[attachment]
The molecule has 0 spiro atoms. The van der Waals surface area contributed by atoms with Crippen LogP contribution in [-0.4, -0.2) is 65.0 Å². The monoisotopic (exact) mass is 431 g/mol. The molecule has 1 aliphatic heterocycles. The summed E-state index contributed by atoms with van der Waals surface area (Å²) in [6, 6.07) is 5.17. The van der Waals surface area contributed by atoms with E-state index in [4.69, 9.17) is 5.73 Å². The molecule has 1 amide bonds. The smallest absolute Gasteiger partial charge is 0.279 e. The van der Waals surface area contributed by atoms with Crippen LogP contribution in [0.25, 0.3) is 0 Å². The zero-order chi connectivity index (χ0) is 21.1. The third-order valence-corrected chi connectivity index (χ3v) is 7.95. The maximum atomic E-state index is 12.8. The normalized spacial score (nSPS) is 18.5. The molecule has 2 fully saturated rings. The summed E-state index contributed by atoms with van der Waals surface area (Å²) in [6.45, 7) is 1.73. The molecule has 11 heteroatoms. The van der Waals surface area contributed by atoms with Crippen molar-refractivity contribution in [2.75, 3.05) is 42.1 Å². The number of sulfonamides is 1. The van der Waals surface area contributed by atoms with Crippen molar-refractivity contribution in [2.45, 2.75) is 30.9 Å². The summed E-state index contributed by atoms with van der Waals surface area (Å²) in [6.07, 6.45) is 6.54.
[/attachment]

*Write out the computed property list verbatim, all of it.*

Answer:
The molecule has 0 spiro atoms. The van der Waals surface area contributed by atoms with Crippen LogP contribution in [-0.4, -0.2) is 65.0 Å². The monoisotopic (exact) mass is 431 g/mol. The molecule has 1 aliphatic heterocycles. The summed E-state index contributed by atoms with van der Waals surface area (Å²) in [6, 6.07) is 5.17. The van der Waals surface area contributed by atoms with E-state index in [4.69, 9.17) is 5.73 Å². The molecule has 1 amide bonds. The smallest absolute Gasteiger partial charge is 0.279 e. The van der Waals surface area contributed by atoms with Crippen LogP contribution in [0.25, 0.3) is 0 Å². The zero-order chi connectivity index (χ0) is 21.1. The third-order valence-corrected chi connectivity index (χ3v) is 7.95. The maximum atomic E-state index is 12.8. The normalized spacial score (nSPS) is 18.5. The molecule has 2 fully saturated rings. The summed E-state index contributed by atoms with van der Waals surface area (Å²) in [6.45, 7) is 1.73. The molecule has 11 heteroatoms. The van der Waals surface area contributed by atoms with Crippen molar-refractivity contribution in [2.75, 3.05) is 42.1 Å². The number of sulfonamides is 1. The van der Waals surface area contributed by atoms with Crippen molar-refractivity contribution in [2.45, 2.75) is 30.9 Å². The summed E-state index contributed by atoms with van der Waals surface area (Å²) in [6.07, 6.45) is 6.54.